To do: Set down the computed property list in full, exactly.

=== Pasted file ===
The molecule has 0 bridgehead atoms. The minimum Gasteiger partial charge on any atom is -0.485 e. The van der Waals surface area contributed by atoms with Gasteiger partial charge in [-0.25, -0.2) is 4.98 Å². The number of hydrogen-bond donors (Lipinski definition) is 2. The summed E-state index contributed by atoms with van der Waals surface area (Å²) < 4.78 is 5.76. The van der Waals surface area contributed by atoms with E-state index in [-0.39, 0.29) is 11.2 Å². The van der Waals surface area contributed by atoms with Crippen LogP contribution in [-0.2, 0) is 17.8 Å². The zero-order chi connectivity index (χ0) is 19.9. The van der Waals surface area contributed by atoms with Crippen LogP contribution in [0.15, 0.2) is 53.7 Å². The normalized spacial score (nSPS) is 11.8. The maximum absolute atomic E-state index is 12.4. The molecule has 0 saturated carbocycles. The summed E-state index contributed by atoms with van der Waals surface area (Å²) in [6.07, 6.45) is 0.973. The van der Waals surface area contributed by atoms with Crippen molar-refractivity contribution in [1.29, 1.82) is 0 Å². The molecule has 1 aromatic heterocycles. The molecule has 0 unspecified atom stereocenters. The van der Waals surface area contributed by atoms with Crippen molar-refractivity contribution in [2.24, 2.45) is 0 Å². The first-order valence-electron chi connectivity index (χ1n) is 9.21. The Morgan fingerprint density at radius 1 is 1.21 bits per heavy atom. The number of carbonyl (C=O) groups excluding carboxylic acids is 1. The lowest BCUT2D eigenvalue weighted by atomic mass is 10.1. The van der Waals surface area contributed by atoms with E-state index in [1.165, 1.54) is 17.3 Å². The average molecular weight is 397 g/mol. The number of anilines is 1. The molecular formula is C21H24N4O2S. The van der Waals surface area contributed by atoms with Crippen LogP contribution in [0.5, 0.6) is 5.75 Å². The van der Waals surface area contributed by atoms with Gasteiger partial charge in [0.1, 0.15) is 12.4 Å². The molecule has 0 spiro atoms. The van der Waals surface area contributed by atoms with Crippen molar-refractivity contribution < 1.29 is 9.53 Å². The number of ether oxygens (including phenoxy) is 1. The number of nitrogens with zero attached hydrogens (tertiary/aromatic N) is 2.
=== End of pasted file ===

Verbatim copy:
The molecule has 0 bridgehead atoms. The minimum Gasteiger partial charge on any atom is -0.485 e. The van der Waals surface area contributed by atoms with Gasteiger partial charge in [-0.25, -0.2) is 4.98 Å². The number of hydrogen-bond donors (Lipinski definition) is 2. The summed E-state index contributed by atoms with van der Waals surface area (Å²) < 4.78 is 5.76. The van der Waals surface area contributed by atoms with E-state index in [-0.39, 0.29) is 11.2 Å². The van der Waals surface area contributed by atoms with Crippen LogP contribution in [-0.2, 0) is 17.8 Å². The zero-order chi connectivity index (χ0) is 19.9. The van der Waals surface area contributed by atoms with Crippen LogP contribution in [0.15, 0.2) is 53.7 Å². The normalized spacial score (nSPS) is 11.8. The maximum absolute atomic E-state index is 12.4. The molecule has 0 saturated carbocycles. The summed E-state index contributed by atoms with van der Waals surface area (Å²) in [6.07, 6.45) is 0.973. The van der Waals surface area contributed by atoms with Crippen molar-refractivity contribution in [1.29, 1.82) is 0 Å². The molecule has 1 aromatic heterocycles. The molecule has 0 unspecified atom stereocenters. The van der Waals surface area contributed by atoms with Crippen molar-refractivity contribution in [2.24, 2.45) is 0 Å². The first-order valence-electron chi connectivity index (χ1n) is 9.21. The Morgan fingerprint density at radius 1 is 1.21 bits per heavy atom. The number of carbonyl (C=O) groups excluding carboxylic acids is 1. The lowest BCUT2D eigenvalue weighted by atomic mass is 10.1. The van der Waals surface area contributed by atoms with E-state index in [1.165, 1.54) is 17.3 Å². The average molecular weight is 397 g/mol. The number of anilines is 1. The molecular formula is C21H24N4O2S. The van der Waals surface area contributed by atoms with Crippen LogP contribution in [0.5, 0.6) is 5.75 Å². The van der Waals surface area contributed by atoms with Gasteiger partial charge in [0.1, 0.15) is 12.4 Å². The molecule has 0 spiro atoms. The van der Waals surface area contributed by atoms with Crippen molar-refractivity contribution < 1.29 is 9.53 Å². The number of ether oxygens (including phenoxy) is 1. The number of nitrogens with zero attached hydrogens (tertiary/aromatic N) is 2.